Blue whales are the biggest animals in the world, and the females are larger than the males. The longest female on record measured 110 feet (34 m); the heaviest weighed 190 tons.
All three subspecies travel in pods composed of thirty to fifty individuals.
These whales, as with other members of the family Balaenopteridae, filter some six to seven tons of krill at a time with their baleen plates, "gulping" water and krill, then closing the mouth and forcing the water back out through the baleen.
Blue whales were too big and too fast for whalers before the 1864 invention of the exploding-head harpoon.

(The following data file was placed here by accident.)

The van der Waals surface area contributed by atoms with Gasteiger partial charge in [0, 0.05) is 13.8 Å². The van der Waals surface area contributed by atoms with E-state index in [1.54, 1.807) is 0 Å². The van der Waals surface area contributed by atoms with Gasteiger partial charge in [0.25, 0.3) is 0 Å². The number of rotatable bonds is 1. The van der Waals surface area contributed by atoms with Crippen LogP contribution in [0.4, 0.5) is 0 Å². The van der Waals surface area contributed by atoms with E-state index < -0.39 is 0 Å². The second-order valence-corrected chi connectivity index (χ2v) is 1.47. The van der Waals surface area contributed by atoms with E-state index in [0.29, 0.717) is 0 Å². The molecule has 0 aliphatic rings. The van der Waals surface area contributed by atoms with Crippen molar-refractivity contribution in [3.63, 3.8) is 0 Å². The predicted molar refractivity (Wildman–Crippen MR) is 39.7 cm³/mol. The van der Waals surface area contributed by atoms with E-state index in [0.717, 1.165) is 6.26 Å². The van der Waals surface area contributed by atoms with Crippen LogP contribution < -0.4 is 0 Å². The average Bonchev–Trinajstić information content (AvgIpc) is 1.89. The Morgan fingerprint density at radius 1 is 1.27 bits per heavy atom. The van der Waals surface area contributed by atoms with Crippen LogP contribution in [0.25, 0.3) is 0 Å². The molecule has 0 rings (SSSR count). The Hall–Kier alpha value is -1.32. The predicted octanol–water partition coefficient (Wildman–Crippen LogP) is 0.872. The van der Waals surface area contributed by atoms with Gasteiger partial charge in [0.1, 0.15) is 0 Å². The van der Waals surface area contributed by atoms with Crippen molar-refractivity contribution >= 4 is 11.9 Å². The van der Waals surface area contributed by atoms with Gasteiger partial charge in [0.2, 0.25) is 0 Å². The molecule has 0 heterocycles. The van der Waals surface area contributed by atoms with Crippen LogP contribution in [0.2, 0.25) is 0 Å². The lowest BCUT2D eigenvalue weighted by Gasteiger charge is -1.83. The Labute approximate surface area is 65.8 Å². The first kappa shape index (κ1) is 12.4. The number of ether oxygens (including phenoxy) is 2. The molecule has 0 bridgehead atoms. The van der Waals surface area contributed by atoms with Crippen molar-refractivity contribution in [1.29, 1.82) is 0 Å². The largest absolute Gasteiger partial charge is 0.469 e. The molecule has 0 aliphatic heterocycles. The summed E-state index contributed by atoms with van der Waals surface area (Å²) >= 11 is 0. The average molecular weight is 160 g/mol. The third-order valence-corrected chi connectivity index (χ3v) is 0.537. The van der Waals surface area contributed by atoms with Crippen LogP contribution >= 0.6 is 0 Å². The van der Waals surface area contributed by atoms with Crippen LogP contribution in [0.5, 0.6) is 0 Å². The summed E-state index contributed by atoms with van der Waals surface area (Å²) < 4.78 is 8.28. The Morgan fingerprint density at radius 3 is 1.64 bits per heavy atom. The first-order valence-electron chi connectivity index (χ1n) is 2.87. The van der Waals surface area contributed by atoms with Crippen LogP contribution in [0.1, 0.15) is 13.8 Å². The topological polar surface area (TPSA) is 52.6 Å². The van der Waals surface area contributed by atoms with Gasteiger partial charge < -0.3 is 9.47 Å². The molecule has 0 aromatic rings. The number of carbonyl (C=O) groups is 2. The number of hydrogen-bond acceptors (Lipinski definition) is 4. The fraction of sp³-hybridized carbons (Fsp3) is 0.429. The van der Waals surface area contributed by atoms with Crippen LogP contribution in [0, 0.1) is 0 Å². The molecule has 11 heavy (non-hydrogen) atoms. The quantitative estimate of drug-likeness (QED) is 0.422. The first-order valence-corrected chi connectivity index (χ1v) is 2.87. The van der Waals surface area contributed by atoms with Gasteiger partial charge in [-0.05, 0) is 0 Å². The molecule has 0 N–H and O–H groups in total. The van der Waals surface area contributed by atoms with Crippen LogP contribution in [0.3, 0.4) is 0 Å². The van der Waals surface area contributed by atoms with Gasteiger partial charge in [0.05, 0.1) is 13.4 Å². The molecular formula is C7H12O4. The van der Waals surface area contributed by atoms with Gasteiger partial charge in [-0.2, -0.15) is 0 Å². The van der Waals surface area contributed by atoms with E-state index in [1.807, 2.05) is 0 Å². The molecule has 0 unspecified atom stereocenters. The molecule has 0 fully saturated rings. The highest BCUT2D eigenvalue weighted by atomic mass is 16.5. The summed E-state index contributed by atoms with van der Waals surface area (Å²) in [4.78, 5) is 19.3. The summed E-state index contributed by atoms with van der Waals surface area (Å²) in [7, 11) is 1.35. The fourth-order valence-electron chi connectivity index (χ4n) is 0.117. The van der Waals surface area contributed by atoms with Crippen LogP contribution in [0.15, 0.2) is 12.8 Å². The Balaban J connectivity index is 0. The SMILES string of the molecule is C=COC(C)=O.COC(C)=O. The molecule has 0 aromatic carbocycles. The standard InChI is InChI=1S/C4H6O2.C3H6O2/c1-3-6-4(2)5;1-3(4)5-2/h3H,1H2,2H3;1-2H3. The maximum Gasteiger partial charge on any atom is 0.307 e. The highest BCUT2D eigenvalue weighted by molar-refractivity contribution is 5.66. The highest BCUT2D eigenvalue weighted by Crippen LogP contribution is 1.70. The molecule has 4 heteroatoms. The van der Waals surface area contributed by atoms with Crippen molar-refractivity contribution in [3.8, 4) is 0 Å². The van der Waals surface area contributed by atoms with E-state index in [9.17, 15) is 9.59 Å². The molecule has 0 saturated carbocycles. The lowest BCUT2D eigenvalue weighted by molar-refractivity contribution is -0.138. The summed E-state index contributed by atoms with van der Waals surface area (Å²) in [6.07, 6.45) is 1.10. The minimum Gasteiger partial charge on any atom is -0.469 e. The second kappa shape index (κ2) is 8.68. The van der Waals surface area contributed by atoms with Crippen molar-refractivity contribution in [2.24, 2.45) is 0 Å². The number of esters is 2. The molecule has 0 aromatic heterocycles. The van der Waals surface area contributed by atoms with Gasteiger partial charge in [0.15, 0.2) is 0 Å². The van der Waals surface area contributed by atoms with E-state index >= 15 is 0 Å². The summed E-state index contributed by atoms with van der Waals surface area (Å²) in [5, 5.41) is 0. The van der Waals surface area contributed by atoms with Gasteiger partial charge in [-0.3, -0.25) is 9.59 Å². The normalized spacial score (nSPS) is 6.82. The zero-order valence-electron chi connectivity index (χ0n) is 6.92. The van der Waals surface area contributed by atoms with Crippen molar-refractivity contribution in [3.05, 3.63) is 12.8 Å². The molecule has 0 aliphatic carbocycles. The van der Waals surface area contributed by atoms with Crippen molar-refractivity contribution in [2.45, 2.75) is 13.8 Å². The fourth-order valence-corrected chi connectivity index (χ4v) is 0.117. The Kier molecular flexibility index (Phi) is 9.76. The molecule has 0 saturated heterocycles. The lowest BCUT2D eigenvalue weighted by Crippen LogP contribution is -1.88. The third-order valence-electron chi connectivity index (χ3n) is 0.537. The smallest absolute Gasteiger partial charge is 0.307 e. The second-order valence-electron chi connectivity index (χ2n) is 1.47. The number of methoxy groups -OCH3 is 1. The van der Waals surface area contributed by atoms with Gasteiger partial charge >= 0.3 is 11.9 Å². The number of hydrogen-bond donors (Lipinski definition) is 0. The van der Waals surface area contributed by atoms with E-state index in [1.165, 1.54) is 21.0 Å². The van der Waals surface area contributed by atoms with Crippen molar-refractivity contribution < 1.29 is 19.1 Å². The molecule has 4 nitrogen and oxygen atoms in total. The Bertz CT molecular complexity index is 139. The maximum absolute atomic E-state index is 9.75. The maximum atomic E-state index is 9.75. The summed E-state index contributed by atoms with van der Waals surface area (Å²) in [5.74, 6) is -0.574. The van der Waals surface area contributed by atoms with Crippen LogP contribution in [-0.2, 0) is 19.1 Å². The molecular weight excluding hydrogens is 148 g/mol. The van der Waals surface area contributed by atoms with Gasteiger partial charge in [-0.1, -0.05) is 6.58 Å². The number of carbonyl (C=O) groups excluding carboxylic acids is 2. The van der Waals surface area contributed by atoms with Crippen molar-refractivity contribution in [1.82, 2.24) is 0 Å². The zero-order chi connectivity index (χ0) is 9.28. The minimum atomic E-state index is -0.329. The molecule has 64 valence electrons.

That and the indiscriminate use of factory ships have led to the species' rapid decline. Now fewer than ten thousand remain.
Name: Blue Whale (Balaenoptera musculus)
Family: Balaenopteridae (Rorquals)
Range: All major oceans of world
Habitat: Open ocean
Diet: Krill, other planktonic species, and small fish
Total Length: 79 to 89 feet (24 to 27 m); historically much larger
Weight: 220,000 to 330,000 pounds (100,000 to 150,000 kg); historically much larger
Life Cycle: Mating depends on locale; gestation 300 to 330 days, one calf born
Description: Slate to grayish blue skin; mottled with lighter spots; belly has yellowish tinge; short dorsal fin; wide upper jaw; blunt rostrum; throat grooves from chin to beyond naval
Conservation Status: Endangered
Major Threat: Pollution; hunting